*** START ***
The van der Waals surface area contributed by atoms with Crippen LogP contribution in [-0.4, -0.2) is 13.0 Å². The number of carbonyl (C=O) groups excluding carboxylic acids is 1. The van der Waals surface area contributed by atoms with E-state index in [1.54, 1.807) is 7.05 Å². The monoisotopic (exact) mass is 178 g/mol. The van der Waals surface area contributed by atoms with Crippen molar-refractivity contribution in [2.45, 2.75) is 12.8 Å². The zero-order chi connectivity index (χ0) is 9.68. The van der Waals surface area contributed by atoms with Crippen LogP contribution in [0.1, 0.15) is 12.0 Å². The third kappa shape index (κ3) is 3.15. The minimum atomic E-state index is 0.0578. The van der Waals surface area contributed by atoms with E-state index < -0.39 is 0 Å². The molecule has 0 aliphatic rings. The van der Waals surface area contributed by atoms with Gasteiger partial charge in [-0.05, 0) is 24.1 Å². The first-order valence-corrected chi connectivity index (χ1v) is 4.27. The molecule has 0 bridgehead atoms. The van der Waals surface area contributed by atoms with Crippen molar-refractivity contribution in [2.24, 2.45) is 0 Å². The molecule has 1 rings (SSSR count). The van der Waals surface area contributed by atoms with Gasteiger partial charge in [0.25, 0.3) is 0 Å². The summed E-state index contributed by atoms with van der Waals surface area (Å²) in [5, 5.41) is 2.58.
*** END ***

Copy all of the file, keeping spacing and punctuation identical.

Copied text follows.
The van der Waals surface area contributed by atoms with Crippen LogP contribution in [-0.4, -0.2) is 13.0 Å². The number of carbonyl (C=O) groups excluding carboxylic acids is 1. The van der Waals surface area contributed by atoms with E-state index in [1.54, 1.807) is 7.05 Å². The monoisotopic (exact) mass is 178 g/mol. The van der Waals surface area contributed by atoms with Crippen molar-refractivity contribution in [2.45, 2.75) is 12.8 Å². The zero-order chi connectivity index (χ0) is 9.68. The van der Waals surface area contributed by atoms with Crippen LogP contribution in [0.1, 0.15) is 12.0 Å². The third kappa shape index (κ3) is 3.15. The minimum atomic E-state index is 0.0578. The van der Waals surface area contributed by atoms with E-state index < -0.39 is 0 Å². The molecule has 0 aliphatic rings. The van der Waals surface area contributed by atoms with Gasteiger partial charge in [-0.05, 0) is 24.1 Å². The first-order valence-corrected chi connectivity index (χ1v) is 4.27. The molecule has 0 bridgehead atoms. The van der Waals surface area contributed by atoms with Crippen molar-refractivity contribution in [2.24, 2.45) is 0 Å². The molecule has 1 rings (SSSR count). The van der Waals surface area contributed by atoms with Gasteiger partial charge in [0.25, 0.3) is 0 Å². The summed E-state index contributed by atoms with van der Waals surface area (Å²) in [5, 5.41) is 2.58.